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Domperidone is a medication available in many countries that may be used to treat extreme nausea, conditions where people have motility disorders of the gastrointestinal tract (reflux disease, diarrhea, constipation and a variety of others) or the drug can be used as lactation stimulant. Other potential uses include as part of treatment for Parkinson’s disease, usually to alleviate nausea associated with taking additional drugs for the condition. It is a dopamine antagonist, which means that the normal receptors that take up dopamine can be blocked by the drug’s action. It should be noted that the US Food and Drug Administration has repeatedly blocked efforts to sell this drug legally in the US, though it is legal to obtain the medicine from places like Canada; it still needs to be taken under physician guidance, if it is purchased elsewhere.
Most often, domperidone comes in a tablet form, though there are also suppository and intravenous versions. The amount used and frequency of the dose can depend on individual conditions for which it is used. As an antiemetic, it might only be taken a few times, possibly by suppository. Women who use it to increase lactation may use it for just a few months until lactation is well established. Those with ongoing gastrointestinal motility disorders could take it regularly, as might people who have Parkinson’s, if the drug shows any positive effects.
A lot of controversy exists about using domperidone in the US. The American Academy of Pediatrics feels it is safe to use for nursing mothers, though the drug does cross into breastmilk. Most countries see this drug’s use as a lactation stimulant as off-label, and there have been some reports suggesting the medicine may increase sodium levels in children to dangerous highs, could be associated with a higher incidence of seizures and possibly can cause dangerous arrhythmias. Given these potential side effects, women are advised to discuss all options for stimulating lactation with their physicians.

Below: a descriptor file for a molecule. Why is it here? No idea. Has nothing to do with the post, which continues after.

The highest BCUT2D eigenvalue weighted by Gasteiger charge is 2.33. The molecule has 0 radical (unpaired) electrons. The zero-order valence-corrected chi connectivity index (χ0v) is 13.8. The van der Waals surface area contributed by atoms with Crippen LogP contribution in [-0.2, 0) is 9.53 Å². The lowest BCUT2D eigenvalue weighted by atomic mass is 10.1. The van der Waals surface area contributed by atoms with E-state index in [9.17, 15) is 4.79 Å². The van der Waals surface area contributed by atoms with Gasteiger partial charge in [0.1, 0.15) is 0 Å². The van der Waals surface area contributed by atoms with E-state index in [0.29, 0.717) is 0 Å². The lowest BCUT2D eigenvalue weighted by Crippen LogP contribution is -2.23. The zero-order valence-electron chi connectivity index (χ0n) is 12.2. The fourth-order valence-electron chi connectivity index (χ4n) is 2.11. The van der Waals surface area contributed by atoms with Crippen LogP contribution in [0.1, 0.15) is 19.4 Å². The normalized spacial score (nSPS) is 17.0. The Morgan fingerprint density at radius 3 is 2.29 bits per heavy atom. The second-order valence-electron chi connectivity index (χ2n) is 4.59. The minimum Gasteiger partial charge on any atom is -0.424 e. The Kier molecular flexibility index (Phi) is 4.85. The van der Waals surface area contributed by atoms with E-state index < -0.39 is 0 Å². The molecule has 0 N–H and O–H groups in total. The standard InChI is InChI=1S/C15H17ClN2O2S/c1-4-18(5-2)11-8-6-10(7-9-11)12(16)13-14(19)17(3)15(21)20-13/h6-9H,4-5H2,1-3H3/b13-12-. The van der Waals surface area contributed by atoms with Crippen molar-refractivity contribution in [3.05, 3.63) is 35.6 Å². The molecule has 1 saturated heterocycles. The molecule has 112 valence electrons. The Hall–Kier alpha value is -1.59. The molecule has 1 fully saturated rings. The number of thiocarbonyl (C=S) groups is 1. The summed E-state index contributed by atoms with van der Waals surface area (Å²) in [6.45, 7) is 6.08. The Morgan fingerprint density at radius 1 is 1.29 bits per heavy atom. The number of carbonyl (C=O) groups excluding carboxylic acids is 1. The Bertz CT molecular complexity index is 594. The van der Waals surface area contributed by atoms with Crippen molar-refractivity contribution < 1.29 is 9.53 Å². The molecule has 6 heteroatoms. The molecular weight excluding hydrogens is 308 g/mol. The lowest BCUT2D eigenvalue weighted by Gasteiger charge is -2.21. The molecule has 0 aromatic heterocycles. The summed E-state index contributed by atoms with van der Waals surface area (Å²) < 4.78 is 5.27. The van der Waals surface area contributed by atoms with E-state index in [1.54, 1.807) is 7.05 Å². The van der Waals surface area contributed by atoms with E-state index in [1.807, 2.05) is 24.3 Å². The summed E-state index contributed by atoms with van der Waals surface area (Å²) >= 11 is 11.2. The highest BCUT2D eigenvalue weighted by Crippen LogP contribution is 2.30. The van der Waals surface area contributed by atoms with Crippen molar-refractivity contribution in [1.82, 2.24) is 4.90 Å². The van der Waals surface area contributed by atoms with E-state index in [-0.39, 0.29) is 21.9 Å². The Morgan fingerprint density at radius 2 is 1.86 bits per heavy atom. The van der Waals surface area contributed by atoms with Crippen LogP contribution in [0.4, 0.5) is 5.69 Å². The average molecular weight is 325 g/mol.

There are a number of side effects associated with domperidone, and not all people will experience all effects. The drug may stimulate lactation, regardless of whether this is its intended use and sometimes cause milk production in the breast. Men may get swollen breasts, and both genders can experience things like headache, eye swelling, itchiness, hives, and dry mouth. Although not as common, other potential side effects include urinary changes, thirst, weakness, sleepiness, mood changes, constipation or diarrhea, and cramping in the legs.
Very serious side effects of domperidone include swelling of the face, feet and legs and heart palpitations. Mouth swelling might occur and some people lose the ability to control their muscles. If the symptoms occur they are medically urgent and people should get help right away. It should be noted that such side effects are extremely rare.
Given the possibility of having serious side effects after taking Domperidone, I can understand why it has not been approved for usage in the United States. There are other prescription options for people who need something stronger than an over-the-counter medication to control nausea.
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